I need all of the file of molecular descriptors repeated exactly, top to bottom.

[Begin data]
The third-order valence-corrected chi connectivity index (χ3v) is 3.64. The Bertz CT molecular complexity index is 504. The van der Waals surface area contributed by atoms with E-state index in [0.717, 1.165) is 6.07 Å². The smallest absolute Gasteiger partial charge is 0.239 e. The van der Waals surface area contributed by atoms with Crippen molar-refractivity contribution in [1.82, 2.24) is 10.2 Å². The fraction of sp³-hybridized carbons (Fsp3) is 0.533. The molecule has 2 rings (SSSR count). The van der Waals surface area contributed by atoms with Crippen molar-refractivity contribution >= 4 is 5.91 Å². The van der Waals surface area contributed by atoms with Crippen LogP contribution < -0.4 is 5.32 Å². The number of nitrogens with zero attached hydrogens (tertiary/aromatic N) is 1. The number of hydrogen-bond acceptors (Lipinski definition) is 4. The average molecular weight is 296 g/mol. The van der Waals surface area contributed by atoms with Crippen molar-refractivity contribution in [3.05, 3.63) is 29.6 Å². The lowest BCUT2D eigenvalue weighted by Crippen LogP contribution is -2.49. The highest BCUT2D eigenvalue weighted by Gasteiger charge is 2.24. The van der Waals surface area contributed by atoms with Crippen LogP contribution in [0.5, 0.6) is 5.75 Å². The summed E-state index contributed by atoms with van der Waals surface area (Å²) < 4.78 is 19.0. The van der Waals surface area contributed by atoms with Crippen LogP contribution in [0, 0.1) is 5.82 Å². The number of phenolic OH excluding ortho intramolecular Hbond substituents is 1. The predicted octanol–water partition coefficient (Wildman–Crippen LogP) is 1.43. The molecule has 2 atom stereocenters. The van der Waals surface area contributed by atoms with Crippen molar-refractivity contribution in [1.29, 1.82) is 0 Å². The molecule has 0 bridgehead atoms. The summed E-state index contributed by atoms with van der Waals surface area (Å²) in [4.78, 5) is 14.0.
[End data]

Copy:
The third-order valence-corrected chi connectivity index (χ3v) is 3.64. The Bertz CT molecular complexity index is 504. The van der Waals surface area contributed by atoms with E-state index in [0.717, 1.165) is 6.07 Å². The smallest absolute Gasteiger partial charge is 0.239 e. The van der Waals surface area contributed by atoms with Crippen molar-refractivity contribution in [1.82, 2.24) is 10.2 Å². The fraction of sp³-hybridized carbons (Fsp3) is 0.533. The molecule has 2 rings (SSSR count). The van der Waals surface area contributed by atoms with Crippen molar-refractivity contribution >= 4 is 5.91 Å². The van der Waals surface area contributed by atoms with Crippen LogP contribution < -0.4 is 5.32 Å². The number of nitrogens with zero attached hydrogens (tertiary/aromatic N) is 1. The number of hydrogen-bond acceptors (Lipinski definition) is 4. The average molecular weight is 296 g/mol. The van der Waals surface area contributed by atoms with Crippen molar-refractivity contribution in [3.05, 3.63) is 29.6 Å². The lowest BCUT2D eigenvalue weighted by Crippen LogP contribution is -2.49. The highest BCUT2D eigenvalue weighted by Gasteiger charge is 2.24. The van der Waals surface area contributed by atoms with Crippen LogP contribution in [0.5, 0.6) is 5.75 Å². The summed E-state index contributed by atoms with van der Waals surface area (Å²) < 4.78 is 19.0. The van der Waals surface area contributed by atoms with Crippen LogP contribution in [0, 0.1) is 5.82 Å². The number of phenolic OH excluding ortho intramolecular Hbond substituents is 1. The predicted octanol–water partition coefficient (Wildman–Crippen LogP) is 1.43. The molecule has 2 atom stereocenters. The van der Waals surface area contributed by atoms with Crippen molar-refractivity contribution in [1.29, 1.82) is 0 Å². The molecule has 0 bridgehead atoms. The summed E-state index contributed by atoms with van der Waals surface area (Å²) in [4.78, 5) is 14.0.